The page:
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United States Department of Agriculture

Agricultural Research Service

Title: Isolation and Characterization of Sarcocystis Neurona from a Southern Sea Otter (Enhydra Lutris Nereis)

Authors
item Lindsay, D - VIRGINIA TECH, BLACKSBURG
item Thomas, N - NAT'L WILDLIFE, WISCONSIN
item DUBEY, JITENDER

Submitted to: International Journal for Parasitology
Publication Type: Peer Reviewed Journal
Publication Acceptance Date: February 28, 2000
Publication Date: N/A

Interpretive Summary: Sarcocystis neurona is a single-celled parasite. It is the most common cause of a fatal disease in horses called equine protozoal myeloencephalitis (EPM). The opossum is the reservoir host for S. neurona and horses are thought to become infected with S. neurona by ingesting the resistant stage (sporocyst) excreted in feces of the infected opossum. How wopossum become infected with S. neurona is unknown. Scientists at the Beltsville Agricultural Research Center and the Virginia Tech have isolated for the first time Sarcocystis neurona from the brain of a sea otter with neurologic signs. The characteristics of the isolate reported will be of interest to pathologists, biologists and parasitologists.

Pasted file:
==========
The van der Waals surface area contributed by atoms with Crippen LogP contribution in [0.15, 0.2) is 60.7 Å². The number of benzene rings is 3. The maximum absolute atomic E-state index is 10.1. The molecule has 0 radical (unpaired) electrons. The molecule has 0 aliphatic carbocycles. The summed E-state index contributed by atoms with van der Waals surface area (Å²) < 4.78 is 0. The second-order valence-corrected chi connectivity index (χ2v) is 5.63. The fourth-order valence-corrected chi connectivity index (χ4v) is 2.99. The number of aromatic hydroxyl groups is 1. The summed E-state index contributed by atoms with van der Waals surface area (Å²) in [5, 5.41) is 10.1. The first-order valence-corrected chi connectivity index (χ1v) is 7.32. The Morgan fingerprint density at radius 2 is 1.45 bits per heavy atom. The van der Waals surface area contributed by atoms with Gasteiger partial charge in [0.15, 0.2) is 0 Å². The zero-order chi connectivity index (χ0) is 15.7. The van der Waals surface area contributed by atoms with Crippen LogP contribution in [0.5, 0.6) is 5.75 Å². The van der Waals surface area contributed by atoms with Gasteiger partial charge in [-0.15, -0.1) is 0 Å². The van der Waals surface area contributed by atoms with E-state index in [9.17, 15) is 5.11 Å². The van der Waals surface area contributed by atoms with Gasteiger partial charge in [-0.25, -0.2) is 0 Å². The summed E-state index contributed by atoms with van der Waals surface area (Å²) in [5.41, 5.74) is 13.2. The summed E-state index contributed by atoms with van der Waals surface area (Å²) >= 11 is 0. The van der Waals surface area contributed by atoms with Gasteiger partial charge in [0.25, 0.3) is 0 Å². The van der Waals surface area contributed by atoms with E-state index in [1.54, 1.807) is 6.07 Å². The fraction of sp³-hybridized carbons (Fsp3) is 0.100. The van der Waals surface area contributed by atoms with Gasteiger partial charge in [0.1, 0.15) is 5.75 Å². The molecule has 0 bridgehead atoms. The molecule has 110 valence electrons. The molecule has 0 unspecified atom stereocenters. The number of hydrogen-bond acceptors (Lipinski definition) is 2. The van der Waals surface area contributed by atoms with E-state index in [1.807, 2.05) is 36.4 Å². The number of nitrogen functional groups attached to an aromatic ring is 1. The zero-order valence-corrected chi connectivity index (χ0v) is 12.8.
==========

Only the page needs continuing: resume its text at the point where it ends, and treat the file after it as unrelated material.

Technical Abstract: Sarcocystis neurona was isolated from the brain of a juvenile, male southern sea otter (Enhydra lutris nereis) suffering from central nervous system disease. Schizonts and merozoites in tissue sections of the otter's brain reacted with anti-Sarcocystis neurona antiserum in an immunohistochemical test. Development in cell culture was by endopolyogeny and mature schizonts were first observed at 3 days postinoculation (PI). PCR of merozoite DNA using primer pairs JNB33/JNB54 and restriction enzyme digestion of the 1,100 bp product with Dra indicated the organism was S. neurona. Four of 4 interferon-y gene knockout mice inoculated with merozoites developed S. neurona-associated encephalitis. Antibodies to S. neurona but not S. falcatula, Toxoplasma gondii, or Neospora caninum were present in the serum of inoculated mice. This is the first isolation of S. neurona from the brain of a nonequine host.

Last Modified: 9/29/2014